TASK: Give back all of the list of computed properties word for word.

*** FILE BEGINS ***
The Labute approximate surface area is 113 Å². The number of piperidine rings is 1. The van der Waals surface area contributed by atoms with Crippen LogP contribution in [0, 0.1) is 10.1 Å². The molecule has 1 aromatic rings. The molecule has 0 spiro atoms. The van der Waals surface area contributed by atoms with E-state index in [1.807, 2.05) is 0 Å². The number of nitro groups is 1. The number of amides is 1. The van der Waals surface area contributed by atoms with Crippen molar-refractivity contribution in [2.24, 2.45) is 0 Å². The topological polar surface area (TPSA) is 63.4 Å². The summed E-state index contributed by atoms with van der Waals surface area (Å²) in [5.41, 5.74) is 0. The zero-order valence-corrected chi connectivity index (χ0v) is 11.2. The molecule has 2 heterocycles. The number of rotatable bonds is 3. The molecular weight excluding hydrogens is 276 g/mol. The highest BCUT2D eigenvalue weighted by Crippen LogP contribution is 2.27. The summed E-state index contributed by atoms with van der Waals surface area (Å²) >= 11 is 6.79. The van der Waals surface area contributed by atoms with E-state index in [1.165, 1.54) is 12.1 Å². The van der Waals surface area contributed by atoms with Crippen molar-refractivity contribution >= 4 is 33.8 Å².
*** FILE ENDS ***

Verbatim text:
The Labute approximate surface area is 113 Å². The number of piperidine rings is 1. The van der Waals surface area contributed by atoms with Crippen LogP contribution in [0, 0.1) is 10.1 Å². The molecule has 1 aromatic rings. The molecule has 0 spiro atoms. The van der Waals surface area contributed by atoms with E-state index in [1.807, 2.05) is 0 Å². The number of nitro groups is 1. The number of amides is 1. The van der Waals surface area contributed by atoms with Crippen molar-refractivity contribution in [2.24, 2.45) is 0 Å². The topological polar surface area (TPSA) is 63.4 Å². The summed E-state index contributed by atoms with van der Waals surface area (Å²) in [5.41, 5.74) is 0. The zero-order valence-corrected chi connectivity index (χ0v) is 11.2. The molecule has 2 heterocycles. The number of rotatable bonds is 3. The molecular weight excluding hydrogens is 276 g/mol. The highest BCUT2D eigenvalue weighted by Crippen LogP contribution is 2.27. The summed E-state index contributed by atoms with van der Waals surface area (Å²) >= 11 is 6.79. The van der Waals surface area contributed by atoms with E-state index in [1.165, 1.54) is 12.1 Å². The van der Waals surface area contributed by atoms with Crippen molar-refractivity contribution >= 4 is 33.8 Å².